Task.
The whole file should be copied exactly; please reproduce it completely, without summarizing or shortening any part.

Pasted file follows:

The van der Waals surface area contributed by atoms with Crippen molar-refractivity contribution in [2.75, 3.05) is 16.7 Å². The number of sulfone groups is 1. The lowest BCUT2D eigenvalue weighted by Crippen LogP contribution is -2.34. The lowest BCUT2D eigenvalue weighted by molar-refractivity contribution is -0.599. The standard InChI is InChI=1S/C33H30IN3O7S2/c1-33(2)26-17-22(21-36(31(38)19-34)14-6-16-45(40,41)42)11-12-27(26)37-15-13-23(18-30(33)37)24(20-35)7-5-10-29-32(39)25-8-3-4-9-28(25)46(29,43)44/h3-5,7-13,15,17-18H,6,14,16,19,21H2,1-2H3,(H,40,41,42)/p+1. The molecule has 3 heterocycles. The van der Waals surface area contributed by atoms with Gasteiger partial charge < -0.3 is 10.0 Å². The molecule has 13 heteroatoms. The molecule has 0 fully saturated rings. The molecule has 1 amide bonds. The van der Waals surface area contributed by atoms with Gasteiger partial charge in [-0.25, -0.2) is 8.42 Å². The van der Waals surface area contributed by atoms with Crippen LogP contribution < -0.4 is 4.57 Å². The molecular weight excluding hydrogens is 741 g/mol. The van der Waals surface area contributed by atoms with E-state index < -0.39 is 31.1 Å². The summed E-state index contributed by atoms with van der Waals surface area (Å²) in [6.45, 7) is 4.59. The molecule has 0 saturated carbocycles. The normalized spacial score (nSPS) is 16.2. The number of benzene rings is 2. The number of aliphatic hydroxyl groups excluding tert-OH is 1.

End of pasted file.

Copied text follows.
The van der Waals surface area contributed by atoms with Crippen molar-refractivity contribution in [2.75, 3.05) is 16.7 Å². The number of sulfone groups is 1. The lowest BCUT2D eigenvalue weighted by Crippen LogP contribution is -2.34. The lowest BCUT2D eigenvalue weighted by molar-refractivity contribution is -0.599. The standard InChI is InChI=1S/C33H30IN3O7S2/c1-33(2)26-17-22(21-36(31(38)19-34)14-6-16-45(40,41)42)11-12-27(26)37-15-13-23(18-30(33)37)24(20-35)7-5-10-29-32(39)25-8-3-4-9-28(25)46(29,43)44/h3-5,7-13,15,17-18H,6,14,16,19,21H2,1-2H3,(H,40,41,42)/p+1. The molecule has 3 heterocycles. The van der Waals surface area contributed by atoms with Gasteiger partial charge < -0.3 is 10.0 Å². The molecule has 13 heteroatoms. The molecule has 0 fully saturated rings. The molecule has 1 amide bonds. The van der Waals surface area contributed by atoms with Gasteiger partial charge in [-0.25, -0.2) is 8.42 Å². The van der Waals surface area contributed by atoms with Crippen LogP contribution < -0.4 is 4.57 Å². The molecular weight excluding hydrogens is 741 g/mol. The van der Waals surface area contributed by atoms with E-state index < -0.39 is 31.1 Å². The summed E-state index contributed by atoms with van der Waals surface area (Å²) in [6.45, 7) is 4.59. The molecule has 0 saturated carbocycles. The normalized spacial score (nSPS) is 16.2. The number of benzene rings is 2. The number of aliphatic hydroxyl groups excluding tert-OH is 1.